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I have the following two example sentences:

X is the key to starting their communication.

X is the key to start their communication.

E.g. Patience is the key to starting their communication.

Which is correct and, most importantly, why? Could both be correct/ why would either be incorrect?

I suspect that the first sentence is correct - as in a previous question asked here, wherein the ‘looking forward’ prefaced ‘to start/ starting’. I also suspect X does not make a difference, that the characteristic word is ‘key’.

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Both can be correct, but have different meanings. The key to these sentences is actually the gerund (~ing ending).

The start of something is an instantaneous moment in time. There is only one start, and once something has started, it does not start again.

The starting of something is a duration of time including the start, but possibly also the initial preparations, and also continuing for an indeterminate duration.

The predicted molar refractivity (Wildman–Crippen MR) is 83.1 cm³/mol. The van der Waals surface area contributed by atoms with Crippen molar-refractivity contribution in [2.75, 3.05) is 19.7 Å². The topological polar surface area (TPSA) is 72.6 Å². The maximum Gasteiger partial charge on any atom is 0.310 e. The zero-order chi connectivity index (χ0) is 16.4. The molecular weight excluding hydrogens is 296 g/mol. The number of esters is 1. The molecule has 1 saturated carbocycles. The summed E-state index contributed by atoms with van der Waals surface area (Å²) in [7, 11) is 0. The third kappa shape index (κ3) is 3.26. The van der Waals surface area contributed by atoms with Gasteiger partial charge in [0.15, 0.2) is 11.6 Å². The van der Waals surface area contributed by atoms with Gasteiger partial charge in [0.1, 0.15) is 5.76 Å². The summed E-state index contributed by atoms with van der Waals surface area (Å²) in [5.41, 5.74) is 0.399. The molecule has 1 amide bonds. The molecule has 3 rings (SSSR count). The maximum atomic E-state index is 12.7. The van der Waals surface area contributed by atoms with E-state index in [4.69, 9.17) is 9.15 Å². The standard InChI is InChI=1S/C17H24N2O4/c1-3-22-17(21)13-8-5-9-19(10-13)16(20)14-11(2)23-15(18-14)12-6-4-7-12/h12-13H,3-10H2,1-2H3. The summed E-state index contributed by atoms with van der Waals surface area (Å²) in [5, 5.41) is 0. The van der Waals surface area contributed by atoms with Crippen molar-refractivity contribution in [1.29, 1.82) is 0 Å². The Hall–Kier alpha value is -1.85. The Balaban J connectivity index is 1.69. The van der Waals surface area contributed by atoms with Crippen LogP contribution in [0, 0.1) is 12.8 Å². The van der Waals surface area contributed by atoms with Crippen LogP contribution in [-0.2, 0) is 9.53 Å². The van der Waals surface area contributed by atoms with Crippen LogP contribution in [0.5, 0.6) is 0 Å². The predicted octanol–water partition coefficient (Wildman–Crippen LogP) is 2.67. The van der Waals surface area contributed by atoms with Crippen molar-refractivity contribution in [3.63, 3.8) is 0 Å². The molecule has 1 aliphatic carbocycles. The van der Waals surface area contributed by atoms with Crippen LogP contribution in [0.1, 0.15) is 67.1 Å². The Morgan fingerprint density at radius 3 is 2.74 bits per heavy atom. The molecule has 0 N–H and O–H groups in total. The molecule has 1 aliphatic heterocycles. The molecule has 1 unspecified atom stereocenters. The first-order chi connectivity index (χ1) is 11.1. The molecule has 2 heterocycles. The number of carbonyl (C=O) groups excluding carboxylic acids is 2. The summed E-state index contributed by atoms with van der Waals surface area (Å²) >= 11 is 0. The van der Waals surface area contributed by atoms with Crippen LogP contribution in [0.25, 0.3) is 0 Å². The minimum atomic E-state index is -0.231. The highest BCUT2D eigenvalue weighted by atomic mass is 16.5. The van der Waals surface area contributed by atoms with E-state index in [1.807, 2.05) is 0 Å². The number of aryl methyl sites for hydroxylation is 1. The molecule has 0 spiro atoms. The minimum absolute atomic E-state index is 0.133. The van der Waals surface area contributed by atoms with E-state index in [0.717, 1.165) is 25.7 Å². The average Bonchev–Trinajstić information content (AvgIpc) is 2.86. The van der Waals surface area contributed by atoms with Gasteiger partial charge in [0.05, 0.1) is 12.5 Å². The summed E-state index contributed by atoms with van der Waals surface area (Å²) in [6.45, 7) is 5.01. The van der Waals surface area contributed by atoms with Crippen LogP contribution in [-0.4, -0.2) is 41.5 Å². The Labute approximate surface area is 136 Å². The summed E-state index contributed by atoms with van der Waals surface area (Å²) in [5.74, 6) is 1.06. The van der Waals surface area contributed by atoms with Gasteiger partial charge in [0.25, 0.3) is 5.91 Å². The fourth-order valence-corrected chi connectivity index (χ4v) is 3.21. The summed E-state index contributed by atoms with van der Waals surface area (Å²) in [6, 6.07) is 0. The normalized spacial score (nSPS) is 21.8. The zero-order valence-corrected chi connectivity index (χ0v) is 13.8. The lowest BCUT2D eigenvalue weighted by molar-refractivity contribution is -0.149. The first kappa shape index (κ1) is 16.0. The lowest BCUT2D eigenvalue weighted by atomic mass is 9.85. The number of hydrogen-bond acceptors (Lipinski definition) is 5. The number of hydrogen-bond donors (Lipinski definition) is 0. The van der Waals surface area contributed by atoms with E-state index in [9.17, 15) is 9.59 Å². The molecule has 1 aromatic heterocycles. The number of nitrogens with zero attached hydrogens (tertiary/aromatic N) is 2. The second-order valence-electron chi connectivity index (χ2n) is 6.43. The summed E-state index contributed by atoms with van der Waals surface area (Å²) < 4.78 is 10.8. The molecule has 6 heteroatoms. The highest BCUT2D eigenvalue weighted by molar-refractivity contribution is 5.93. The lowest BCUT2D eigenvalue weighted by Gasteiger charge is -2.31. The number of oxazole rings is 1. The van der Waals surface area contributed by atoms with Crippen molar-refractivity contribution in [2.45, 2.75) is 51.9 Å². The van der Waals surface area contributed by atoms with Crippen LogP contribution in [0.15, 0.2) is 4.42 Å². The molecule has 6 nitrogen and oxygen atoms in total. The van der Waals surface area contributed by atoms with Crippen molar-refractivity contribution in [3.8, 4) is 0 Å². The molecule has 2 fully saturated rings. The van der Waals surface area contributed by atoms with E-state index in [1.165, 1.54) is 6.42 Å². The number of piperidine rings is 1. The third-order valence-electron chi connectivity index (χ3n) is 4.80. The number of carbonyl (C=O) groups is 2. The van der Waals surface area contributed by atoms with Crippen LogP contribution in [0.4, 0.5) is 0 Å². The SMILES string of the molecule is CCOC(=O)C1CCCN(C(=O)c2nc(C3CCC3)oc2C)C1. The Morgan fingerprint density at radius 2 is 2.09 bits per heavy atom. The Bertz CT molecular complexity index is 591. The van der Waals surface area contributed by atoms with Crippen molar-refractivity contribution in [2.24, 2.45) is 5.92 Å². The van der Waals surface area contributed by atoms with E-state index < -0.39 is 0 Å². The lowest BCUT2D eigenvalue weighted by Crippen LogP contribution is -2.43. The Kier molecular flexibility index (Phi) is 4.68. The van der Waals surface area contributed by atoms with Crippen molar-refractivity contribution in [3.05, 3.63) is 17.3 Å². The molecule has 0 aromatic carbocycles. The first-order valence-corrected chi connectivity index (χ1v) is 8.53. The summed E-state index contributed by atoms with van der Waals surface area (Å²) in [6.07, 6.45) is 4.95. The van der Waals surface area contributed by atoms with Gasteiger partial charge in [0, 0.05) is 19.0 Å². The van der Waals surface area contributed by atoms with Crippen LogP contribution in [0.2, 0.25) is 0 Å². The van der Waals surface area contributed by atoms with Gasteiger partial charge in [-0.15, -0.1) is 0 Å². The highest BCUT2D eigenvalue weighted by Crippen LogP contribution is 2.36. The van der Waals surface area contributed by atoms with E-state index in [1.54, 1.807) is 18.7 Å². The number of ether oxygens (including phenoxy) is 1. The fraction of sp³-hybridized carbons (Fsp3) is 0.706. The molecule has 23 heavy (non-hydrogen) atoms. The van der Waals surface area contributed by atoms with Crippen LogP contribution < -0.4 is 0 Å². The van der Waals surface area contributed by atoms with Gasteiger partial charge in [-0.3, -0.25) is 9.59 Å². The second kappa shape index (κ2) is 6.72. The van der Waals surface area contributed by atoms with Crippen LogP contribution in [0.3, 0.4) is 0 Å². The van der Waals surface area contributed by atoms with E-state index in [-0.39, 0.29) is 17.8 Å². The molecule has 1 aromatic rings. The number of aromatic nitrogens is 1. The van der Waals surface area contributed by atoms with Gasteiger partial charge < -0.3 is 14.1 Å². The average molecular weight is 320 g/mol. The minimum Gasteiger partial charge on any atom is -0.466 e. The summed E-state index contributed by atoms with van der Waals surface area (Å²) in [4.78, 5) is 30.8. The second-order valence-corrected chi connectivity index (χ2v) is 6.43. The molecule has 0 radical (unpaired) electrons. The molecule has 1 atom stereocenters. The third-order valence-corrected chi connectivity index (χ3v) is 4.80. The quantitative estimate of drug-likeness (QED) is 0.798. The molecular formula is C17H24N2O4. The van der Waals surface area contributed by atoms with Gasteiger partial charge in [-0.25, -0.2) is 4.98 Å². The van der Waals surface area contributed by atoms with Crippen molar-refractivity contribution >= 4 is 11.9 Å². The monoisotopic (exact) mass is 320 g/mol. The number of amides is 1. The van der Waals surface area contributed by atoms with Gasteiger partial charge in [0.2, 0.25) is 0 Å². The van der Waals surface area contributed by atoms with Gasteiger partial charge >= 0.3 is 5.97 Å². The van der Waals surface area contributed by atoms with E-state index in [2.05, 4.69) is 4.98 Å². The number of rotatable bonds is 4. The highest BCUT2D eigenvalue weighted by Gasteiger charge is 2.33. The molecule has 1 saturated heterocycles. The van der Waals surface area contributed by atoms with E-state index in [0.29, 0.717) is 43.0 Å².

For an example, consider a foot race. The start of the race is when the gun goes off. But the starting of the race includes when the runners walked up to the start line, and might also include the early portion of the race itself where the runners are jockeying for initial position.

The key to start someone's communication is the key for the very instant of their initial contact.

Patience is the key to start their communication. (because they expect they will need to use that patience soon)

The key to starting someone's communication is the key for the early portion of their communication.

Patience is the key to starting their communication. (because as they are talking, they are frustrating each other)

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    I don't think, personally, that "Patience is the key to start their conversation" makes much sense because "the key to start" rather than "the key to starting" sounds, as you say, like a trigger rather rather than a prerequisite and patience is not really a trigger. "Sitting down together" could be "the key" even though it could also be a prerequisite because it is an action rather than an attribute.
    – BoldBen
    Sep 6 at 5:31

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